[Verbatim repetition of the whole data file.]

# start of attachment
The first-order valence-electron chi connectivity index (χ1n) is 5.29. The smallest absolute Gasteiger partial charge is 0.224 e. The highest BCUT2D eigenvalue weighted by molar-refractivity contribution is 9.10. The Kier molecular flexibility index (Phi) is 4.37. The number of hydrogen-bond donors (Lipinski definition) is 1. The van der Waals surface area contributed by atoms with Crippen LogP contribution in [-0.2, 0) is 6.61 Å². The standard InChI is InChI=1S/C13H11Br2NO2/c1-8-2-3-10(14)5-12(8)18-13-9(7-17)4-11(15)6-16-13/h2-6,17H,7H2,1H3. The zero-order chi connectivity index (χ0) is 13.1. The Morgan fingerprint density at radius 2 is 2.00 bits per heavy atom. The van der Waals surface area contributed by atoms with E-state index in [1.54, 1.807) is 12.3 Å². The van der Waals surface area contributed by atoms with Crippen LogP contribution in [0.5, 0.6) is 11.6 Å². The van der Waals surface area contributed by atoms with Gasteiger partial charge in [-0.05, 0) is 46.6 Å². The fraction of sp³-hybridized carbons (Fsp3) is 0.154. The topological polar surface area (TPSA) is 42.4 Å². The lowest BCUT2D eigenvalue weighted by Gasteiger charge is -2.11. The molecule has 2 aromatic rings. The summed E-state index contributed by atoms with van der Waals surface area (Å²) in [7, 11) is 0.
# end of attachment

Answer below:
The first-order valence-electron chi connectivity index (χ1n) is 5.29. The smallest absolute Gasteiger partial charge is 0.224 e. The highest BCUT2D eigenvalue weighted by molar-refractivity contribution is 9.10. The Kier molecular flexibility index (Phi) is 4.37. The number of hydrogen-bond donors (Lipinski definition) is 1. The van der Waals surface area contributed by atoms with Crippen LogP contribution in [-0.2, 0) is 6.61 Å². The standard InChI is InChI=1S/C13H11Br2NO2/c1-8-2-3-10(14)5-12(8)18-13-9(7-17)4-11(15)6-16-13/h2-6,17H,7H2,1H3. The zero-order chi connectivity index (χ0) is 13.1. The Morgan fingerprint density at radius 2 is 2.00 bits per heavy atom. The van der Waals surface area contributed by atoms with E-state index in [1.54, 1.807) is 12.3 Å². The van der Waals surface area contributed by atoms with Crippen LogP contribution in [0.5, 0.6) is 11.6 Å². The van der Waals surface area contributed by atoms with Gasteiger partial charge in [-0.05, 0) is 46.6 Å². The fraction of sp³-hybridized carbons (Fsp3) is 0.154. The topological polar surface area (TPSA) is 42.4 Å². The lowest BCUT2D eigenvalue weighted by Gasteiger charge is -2.11. The molecule has 2 aromatic rings. The summed E-state index contributed by atoms with van der Waals surface area (Å²) in [7, 11) is 0.